A New 2022 1099-K Reporting Requirement May Affect Your Business: What You Need to Know

Olivia Jones

If you’re a business owner, sole proprietor, or contractor with customers who pay online or with a card (debit or credit), there’s a new 2022 tax law pertaining to 1099Ks you need to be aware of. Read on for more information. 

What you need to know about the 2022 1099-K tax rule

The new federal tax law expands the requirements for how payment processors or third-party settlement organizations (also known as TPSOs) must report accounts receivable each year. Chances are, if your business accepts payment by card or online (via PayPal, Venmo, or Zelle for example), you’re using a TPSO. 

The old way

Previously, business owners and freelancers could expect to receive a 1099-K form only if their TPSO processed more than $20,000 in gross revenue or at least 200 transactions for their business.

The new way

Now, the IRS now requires that TPSOs send you (and them!) a form 1099-K if they processed $600 or more in revenue for your business during the fiscal year.

The timeline

The new rule about 1099-K forms from payment settlement entities applies to transactions made after December 31st, 2021. So although the law is already in effect, because it only applies to business transactions made from 2022 onward, there are no 1099-K changes to address for the 2021 tax year. 

What hasn’t changed

You are still responsible for reporting, and paying taxes on, your revenue. This new law simply expands on previous reporting requirements from payment processors in order to give the IRS more comprehensive financial information so they can be sure that your business is accurately reporting your taxable revenue.

Is this new tax law actually a tax increase?

No, it’s not. Did we double-check? Yes. Are we sure? Yes. And is the answer still no? Yes, it is still no. Should you still check with your accountant? Yes, always, of course. Are you uncomfortable with the fact that we used a yes and a no to answer this question? We apologize; some of our editors have a terrible sense of humor. Cheap thrill. But really, the new law is a reporting change, not a tax increase. 

Will I get a 1099-K instead of a 1099-NEC?

No. There are many types of 1099 forms, and for self-employed people, the most common is the 1099-NEC, which reports gross revenue from any client who paid you at least $600 using cash, check, ACH or (some other way that doesn’t include a TPSO) during a fiscal year.  

Let’s say that in 2022, Client A paid you a total of $1,500:  $800 by check and $700 using Venmo for Business.

You should get a 1099-NEC for $800 from Client A and a 1099-K reporting the $700 from Venmo.  

I’ve received 1099-Ks previously when I had less than $20,000 or fewer than 200 transactions. Why?

It’s probably because you’re a resident of Maryland, Massachussettes, Mississippi, Vermont, Illinois, Arkansas, Missouri, or Virginia—all of which have historically had lower reporting thresholds for 1099-Ks. The law we’re covering in this article is federal; state laws vary. This is yet another reason to always check in with your accountant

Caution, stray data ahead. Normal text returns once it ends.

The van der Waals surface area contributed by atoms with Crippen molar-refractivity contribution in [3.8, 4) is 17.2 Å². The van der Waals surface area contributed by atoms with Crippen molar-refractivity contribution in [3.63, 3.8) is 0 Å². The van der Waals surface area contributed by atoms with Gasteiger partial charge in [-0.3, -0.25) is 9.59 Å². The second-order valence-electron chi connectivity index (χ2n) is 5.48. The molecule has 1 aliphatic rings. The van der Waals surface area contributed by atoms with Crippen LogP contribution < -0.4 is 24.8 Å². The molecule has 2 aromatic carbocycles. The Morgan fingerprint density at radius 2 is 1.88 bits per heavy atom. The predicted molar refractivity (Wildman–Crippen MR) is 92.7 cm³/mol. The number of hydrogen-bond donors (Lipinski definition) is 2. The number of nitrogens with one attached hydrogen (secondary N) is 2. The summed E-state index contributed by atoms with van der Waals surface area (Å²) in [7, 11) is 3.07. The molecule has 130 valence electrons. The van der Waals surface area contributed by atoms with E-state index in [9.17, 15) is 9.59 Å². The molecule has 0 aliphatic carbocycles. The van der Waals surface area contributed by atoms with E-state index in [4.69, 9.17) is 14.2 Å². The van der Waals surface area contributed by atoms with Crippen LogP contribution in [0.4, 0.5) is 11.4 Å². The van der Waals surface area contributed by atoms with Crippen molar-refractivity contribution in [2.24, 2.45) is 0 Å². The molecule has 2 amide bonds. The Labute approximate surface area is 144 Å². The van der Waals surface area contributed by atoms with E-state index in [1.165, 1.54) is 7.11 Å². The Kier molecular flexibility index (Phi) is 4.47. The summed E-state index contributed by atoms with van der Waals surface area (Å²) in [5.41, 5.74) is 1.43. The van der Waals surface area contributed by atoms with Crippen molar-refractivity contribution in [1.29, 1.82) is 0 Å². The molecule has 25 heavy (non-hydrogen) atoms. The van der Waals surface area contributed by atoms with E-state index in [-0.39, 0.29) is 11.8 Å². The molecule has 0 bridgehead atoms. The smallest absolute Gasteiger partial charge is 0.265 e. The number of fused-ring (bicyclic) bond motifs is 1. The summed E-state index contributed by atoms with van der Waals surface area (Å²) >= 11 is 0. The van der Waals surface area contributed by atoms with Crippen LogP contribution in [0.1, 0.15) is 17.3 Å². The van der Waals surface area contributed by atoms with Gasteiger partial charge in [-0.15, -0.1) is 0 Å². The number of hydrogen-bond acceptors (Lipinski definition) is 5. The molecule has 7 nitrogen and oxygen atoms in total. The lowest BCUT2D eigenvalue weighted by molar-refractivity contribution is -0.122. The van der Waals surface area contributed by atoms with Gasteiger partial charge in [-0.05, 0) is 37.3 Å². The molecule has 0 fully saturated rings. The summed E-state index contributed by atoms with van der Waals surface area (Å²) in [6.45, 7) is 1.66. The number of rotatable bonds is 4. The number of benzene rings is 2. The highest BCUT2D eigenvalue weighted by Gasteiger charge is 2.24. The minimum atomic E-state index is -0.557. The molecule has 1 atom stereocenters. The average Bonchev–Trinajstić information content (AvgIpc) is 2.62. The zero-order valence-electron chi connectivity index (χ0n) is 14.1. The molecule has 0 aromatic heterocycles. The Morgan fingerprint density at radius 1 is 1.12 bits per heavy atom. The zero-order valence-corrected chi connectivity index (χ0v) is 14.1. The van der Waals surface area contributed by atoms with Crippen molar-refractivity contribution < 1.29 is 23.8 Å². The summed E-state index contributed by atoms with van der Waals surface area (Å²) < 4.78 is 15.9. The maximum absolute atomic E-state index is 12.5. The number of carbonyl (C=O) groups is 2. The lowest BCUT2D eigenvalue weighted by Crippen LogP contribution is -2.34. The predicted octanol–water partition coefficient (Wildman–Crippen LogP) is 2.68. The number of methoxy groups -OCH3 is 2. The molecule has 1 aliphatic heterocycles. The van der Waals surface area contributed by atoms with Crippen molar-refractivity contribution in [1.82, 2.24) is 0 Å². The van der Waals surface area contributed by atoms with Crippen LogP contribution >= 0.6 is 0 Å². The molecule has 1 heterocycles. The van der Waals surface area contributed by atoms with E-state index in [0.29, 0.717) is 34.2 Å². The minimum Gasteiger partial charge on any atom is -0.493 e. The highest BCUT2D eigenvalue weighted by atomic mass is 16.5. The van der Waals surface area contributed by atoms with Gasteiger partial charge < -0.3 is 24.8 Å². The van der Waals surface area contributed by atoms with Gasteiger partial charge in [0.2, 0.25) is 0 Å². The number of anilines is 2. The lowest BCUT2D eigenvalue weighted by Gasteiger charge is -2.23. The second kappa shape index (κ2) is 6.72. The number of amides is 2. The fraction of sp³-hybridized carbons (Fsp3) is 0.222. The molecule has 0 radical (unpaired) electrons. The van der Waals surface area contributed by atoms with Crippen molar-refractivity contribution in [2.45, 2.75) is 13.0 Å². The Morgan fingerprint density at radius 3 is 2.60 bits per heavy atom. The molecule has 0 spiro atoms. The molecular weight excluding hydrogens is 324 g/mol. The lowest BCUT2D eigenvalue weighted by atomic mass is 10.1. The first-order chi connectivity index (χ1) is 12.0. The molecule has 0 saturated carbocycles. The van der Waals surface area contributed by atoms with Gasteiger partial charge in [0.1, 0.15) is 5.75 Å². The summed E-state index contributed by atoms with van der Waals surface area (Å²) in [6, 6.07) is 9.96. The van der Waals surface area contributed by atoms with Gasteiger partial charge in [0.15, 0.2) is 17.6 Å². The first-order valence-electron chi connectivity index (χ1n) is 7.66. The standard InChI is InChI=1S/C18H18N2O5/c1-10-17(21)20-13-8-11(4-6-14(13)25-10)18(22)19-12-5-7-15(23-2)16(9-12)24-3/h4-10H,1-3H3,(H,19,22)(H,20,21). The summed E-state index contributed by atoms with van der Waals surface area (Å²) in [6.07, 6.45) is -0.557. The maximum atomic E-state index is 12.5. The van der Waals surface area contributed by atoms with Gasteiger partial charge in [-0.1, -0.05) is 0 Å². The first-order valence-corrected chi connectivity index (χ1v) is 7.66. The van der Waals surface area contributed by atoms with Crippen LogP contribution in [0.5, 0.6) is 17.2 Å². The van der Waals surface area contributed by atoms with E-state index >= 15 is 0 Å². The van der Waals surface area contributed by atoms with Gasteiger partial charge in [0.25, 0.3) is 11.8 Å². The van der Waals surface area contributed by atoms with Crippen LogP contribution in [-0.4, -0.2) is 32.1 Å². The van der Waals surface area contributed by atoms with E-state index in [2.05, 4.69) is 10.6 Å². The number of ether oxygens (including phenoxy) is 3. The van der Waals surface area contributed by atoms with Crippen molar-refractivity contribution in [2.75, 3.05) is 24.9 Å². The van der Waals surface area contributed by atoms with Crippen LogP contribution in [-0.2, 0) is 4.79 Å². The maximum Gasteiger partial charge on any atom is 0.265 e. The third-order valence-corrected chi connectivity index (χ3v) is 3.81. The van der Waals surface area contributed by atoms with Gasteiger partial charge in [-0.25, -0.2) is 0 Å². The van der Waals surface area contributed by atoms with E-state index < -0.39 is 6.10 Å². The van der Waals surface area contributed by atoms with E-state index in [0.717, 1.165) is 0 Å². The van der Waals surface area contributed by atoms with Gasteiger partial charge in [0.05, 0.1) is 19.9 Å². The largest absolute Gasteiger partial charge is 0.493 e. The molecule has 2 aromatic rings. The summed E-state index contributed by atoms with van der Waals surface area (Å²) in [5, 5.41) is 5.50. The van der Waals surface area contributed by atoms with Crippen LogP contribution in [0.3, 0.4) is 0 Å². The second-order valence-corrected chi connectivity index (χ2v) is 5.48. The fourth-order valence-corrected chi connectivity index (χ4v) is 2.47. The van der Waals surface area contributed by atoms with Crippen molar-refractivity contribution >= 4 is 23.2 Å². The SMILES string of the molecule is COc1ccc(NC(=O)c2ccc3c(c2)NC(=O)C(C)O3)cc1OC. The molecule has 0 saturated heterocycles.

How does this new rule affect my bookkeeping??

Let’s be honest: more tax paperwork isn’t usually cause for celebration, but this expanded reporting requirement could actually be pretty helpful. If you’re a business owner who processes a large volume of payments each year, the new 1099-K law will help you to cross-check your records with those of your TPSOs to ensure that you didn’t miss anything and are reporting the correct numbers. Reporting accurate numbers means you’re less likely to make a mistake that could lead to an audit and/or fines. 

Who might send me a 1099-K form, and when should I receive it?

You might receive a 1099-K return from any TPSOyou use to collect payments. If you’re going to receive a 1099-K, your TPSO should send it to you by January 31st of the year following the financial year in question. So realistically you’d receive 2022 1099-Ks no later than early February 2023.

What action is necessary from me, as a business owner or freelancer?

Your TPSO may contact you to obtain your tax identification number . If they do, once you verify that the request is legitimate, you should provide this information. Your TPSO  needs this information to fill out your 1099-K.

You’ll also want to cross-reference your 1099-K with your own revenue records. If there are any discrepancies, follow up with your TPSO directly to address them.

Keep a copy of your 1099-K form(s) with your other tax records. According to the IRS, you don’t need to report this income separately, since the information it contains should already be documented in your tax returns. Still, check with an accountant for clarity on your tax responsibilities.

How did this new rule become law?

This revision of previous tax law came about as a result of the American Rescue Plan Act of 2021. This bill is commonly known as the COVID-19 stimulus bill of 2021. It became law on March 11, 2021. The bill exists largely to provide financial support for individuals and businesses impacted by COVID-19, but it also included this small change to the income reporting process for small businesses and payment settlement entities.

Will I get a 1099-K for TPSO transactions that are not business-related? 

Nope. Even if a friend PayPals you reimbursements for $600+ worth of dinners (or whatever) over the course of a fiscal year—so long as those dinners were personal (not business), you shouldn’t see a 1099-K for those transactions. The IRS does not care if you have a friend who always forgets their wallet when you’re out on the town and uses a TPSO to pay you back a day late and a dollar short. But remember: keep your business and personal stuff separate. 

Olivia Jones Olivia Jones is a freelance writer and former HR professional. She writes about HR and education for tech companies around the world.
Back to top